- 93% want to explore the innovation that mass customisation provides & believe it could be applicable to their business
- 81% indicated that collaboration across sectors to embrace digital manufacturing is important
Pastor accepts the appetite to integrate 3D printing into supply chains may reduce slightly after an initial surge on the back of its successful application during the pandemic, but also considers that most companies will learn from the events of earlier this year. While one pull factor of 3D printing is the agility and resiliency it can add to supply chains, the other, and the most important one per Pastor, is its ability to help companies match supply and demand more efficiently.
“That is the fundamental thing you need to happen in your supply chain,” Pastor emphasises. “If you’re able to match demand and supply then you’re fine. If you’re able to manufacture only when you have the order, then you don’t have stocks, you don’t have scrap. This is something that has happened with 2D printing. If you go to Amazon and you buy a book, they tell you it’s in inventory. It’s not in inventory, it’s virtual inventory and they print it when you ask for it. The same thing is now happening in 3D. There are companies we are working with who are starting to have their products in digital inventory and don’t manufacture until they have the order. There’s no better supply chain than this.”
Judging by some of the survey results Pastor has been analysing over the last few weeks, he’s not alone in that line of thinking. After the COVID-19 outbreak, 90% said they are looking at ways to evolve their business models because of the current world business environment, 99% believe digital manufacturing technologies can lead to economic growth, 77% indicated they plan to invest in digital manufacturing technologies over the next 12 months and 86% suggested they would expect investment into additive manufacturing to increase.
With 79% also suggesting they feel additive manufacturing is a viable alternative to traditional manufacturing, the stats look largely promising, but 75% suggested 3D printing may be used as a back-up to traditional means. While that could be construed as three-quarters of digital manufacturers finding a role for 3D printing to play in their business, it might not align with every vendor’s visions of how their technology would be applied, nor how they modelled their business, especially if they’re relying on material sales to generate the bulk of their revenue.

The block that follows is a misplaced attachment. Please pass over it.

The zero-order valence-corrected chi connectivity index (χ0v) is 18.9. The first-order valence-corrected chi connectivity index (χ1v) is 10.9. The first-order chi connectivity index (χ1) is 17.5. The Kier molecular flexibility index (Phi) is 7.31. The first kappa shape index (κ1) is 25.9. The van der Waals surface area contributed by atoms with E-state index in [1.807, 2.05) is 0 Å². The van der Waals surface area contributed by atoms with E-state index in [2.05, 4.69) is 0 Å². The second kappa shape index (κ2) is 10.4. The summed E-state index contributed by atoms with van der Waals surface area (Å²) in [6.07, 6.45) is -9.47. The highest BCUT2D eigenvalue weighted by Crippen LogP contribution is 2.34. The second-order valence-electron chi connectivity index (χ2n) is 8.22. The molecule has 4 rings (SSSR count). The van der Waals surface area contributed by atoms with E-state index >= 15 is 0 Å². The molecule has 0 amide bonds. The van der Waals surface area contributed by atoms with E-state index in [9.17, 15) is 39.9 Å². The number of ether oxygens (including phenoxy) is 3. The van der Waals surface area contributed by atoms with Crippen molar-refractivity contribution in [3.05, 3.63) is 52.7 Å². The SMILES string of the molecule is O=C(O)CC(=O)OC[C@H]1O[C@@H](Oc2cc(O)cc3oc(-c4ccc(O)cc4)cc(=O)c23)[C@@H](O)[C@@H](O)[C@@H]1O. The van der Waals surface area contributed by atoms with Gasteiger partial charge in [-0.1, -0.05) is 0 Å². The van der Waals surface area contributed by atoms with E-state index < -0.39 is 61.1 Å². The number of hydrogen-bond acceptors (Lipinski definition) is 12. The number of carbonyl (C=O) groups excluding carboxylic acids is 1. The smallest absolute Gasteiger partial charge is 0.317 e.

“Let me be provocative here,” Pastor says, “I think it’s a bad idea to base the business model in materials and a very bad idea that the only thing we aspire is to do niche applications of super high value-added. I think that we need to drive cost aggressively down to drive adoption. If you fundamentally believe that there is an elasticity on cost and demand; if you reduce the cost of the product, the demand will accelerate, so it’s not a very good idea to hold the margins on the material.”
What is a good idea relative to 3D printing materials, according to 89% of respondents to HP’s survey, is their ability to be recycled, which aligns with HP’s ideals of how to maximise 3D printing’s sustainability potential. From the outset, Pastor says the company wanted to ensure that all materials able to be processed on Multi Jet Fusion machines could be recycled and reused, while it has also started working with materials partners to develop products made from bioplastics. There are other things, Pastor believes, that can help in this effort too.